by Phil Goldberg
When the U.S. Supreme Court reconvenes at the end of this month, it will consider whether to hear a lawsuit that could have significant adverse implications for America’s energy and climate policy over the next decade. The case was filed by Boulder and other governments in Colorado, and it names Suncor USA and ExxonMobil as defendants. The governments are trying to make the two companies legally liable for climate change by asking their state’s courts to make the companies pay for bridges and other climate-related infrastructure projects in their areas.
If this scenario sounds familiar to Supreme Court watchers, it is. Last year, the Court heard a nearly identical lawsuit from the City of Baltimore, though that lawsuit named other energy companies as well. The Supreme Court sided with the companies and required the Courts of Appeals to more fully consider whether climate-related claims can be heard in state or federal court. Now, the companies are back, asking the Court to directly answer these questions, namely do claims alleging damages from climate change arise under federal law and, if so, must they be heard in federal court.
Whether and how the Court answers these questions will impact America’s legal policy for the next decade. This lawsuit is part of a coordinated national litigation campaign, with two dozen similar lawsuits around the country—all by state and local governments that name different combinations of companies that sell Americans our energy. All of these lawsuits are packaged as state claims in an effort to sidestep the Supreme Court’s 2011 ruling in American Electric Power v. Connecticut.
In AEP, the Court issued a unanimous ruling written by the late Justice Ginsburg that climate litigation raises emissions and energy policy matters that are federal and legislative in nature. The Court explained that deciding how to address climate change is not a liability question for the courts at all. The current lawsuits by Boulder and Baltimore are attempts to circumvent this ruling and convince state courts to award money to local jurisdictions. So, there are important reasons to take this case with respect to defending the Court’s jurisprudence.
From a practical perspective, subjecting American companies to liability for climate change is an ineffective way to address this broad, global challenge. As the Court explained in AEP, climate change is a by-product of modern society and needs to be meaningfully addressed, and judges simply do not have the institutional means to do so. Specifically, they cannot assess and make decisions about the many causes of climate change or factors thatgo into setting national and international policies—including energy affordability for families and businesses and national security interests.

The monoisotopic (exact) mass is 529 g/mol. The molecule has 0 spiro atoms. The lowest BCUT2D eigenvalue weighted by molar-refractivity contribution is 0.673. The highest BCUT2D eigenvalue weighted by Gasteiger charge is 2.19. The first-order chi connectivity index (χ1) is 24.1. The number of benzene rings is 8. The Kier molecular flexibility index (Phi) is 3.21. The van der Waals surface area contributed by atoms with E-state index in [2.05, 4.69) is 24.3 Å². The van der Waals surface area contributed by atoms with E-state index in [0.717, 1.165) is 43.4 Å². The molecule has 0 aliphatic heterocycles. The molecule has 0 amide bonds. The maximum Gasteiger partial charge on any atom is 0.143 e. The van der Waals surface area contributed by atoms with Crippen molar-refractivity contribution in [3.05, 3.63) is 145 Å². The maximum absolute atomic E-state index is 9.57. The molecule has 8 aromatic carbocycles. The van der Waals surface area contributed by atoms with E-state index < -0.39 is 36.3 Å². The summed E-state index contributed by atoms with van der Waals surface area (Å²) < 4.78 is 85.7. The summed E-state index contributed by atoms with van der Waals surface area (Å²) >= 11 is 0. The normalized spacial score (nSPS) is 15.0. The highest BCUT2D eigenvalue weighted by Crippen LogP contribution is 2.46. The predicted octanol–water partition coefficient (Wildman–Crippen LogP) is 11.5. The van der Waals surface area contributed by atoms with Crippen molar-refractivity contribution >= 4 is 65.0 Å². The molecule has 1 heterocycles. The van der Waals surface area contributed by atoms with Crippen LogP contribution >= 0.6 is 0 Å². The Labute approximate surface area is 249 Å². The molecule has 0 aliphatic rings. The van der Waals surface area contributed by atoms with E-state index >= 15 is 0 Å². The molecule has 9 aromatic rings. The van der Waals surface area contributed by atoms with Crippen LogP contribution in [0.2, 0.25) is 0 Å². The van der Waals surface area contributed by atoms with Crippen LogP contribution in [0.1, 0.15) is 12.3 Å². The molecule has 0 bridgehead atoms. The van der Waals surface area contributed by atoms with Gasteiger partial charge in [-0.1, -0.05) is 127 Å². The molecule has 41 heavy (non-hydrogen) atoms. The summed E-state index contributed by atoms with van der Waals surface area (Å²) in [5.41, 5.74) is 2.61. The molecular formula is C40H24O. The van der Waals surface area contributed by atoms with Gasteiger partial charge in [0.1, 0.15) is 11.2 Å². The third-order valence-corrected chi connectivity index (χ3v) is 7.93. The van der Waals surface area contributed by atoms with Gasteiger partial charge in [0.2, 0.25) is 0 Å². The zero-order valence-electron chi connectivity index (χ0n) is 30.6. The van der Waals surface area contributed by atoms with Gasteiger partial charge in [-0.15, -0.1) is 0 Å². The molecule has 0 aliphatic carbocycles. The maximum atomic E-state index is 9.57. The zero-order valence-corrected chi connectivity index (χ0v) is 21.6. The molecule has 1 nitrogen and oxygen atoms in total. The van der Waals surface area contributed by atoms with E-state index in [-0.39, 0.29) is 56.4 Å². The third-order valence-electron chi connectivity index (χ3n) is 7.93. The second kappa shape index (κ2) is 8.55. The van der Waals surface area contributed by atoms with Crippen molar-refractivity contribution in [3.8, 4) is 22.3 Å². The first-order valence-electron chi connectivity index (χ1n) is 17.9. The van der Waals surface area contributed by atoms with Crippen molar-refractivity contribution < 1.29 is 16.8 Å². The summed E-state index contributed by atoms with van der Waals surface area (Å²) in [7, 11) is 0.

One alarming aspect of these lawsuits is that the architects of this litigation are trying to leverage these inefficiencies to their advantage. They have said that imposing the costs of climate adaption on energy production and use will allow them to get around Congress’s unwillingness to “raise the price” of fuel so the impacts of climate change will “get priced into” the gas and electricity American families and businesses use every day. It is their way of holding “consumers responsible” for climate change. Most families and businesses can hardly afford to pay more at the pump or in electric bills for these lawsuits.
In addition, for those of us focused on solutions, this litigation misses the mark. These lawsuits will not generate any new technologies, but will distract from doing so. They also pit communities against each other, a point more than fifteen state attorneys general made in objecting to this litigation. They do not want the government plaintiffs to use lawsuits as political tools to “export their preferred environmental policies and their corresponding economic effects on to [their] states.” The lawsuits will hurt efforts in their own communities to address climate impacts by limiting their options and draining resources.
Those communities looking for financial assistance to address climate impacts should look to federal and state programs—including in the recent legislation signed by President Biden—that are already making funds available to facilitate real climate action and more resilient communities.
Finally, many national security experts have expressed concern that these lawsuits seek to make only American, Canadian and European energy companies pay for climate adaptation—not OPEC, Russia and other state-owned energy companies. As recent events have demonstrated, this approach directly interferes with efforts to increase domestic energy, support our allies and advance cleaner energy sources.
At the end of the day, it is likely not a question of if the Supreme Court will hear these cases, but when. It has already taken review of climate litigation twice. Given the importance of the legal and energy issues at stake, the Court should provide guidance now on where these cases should be heard—and whether they are appropriate for courts at all.
Read the full column here.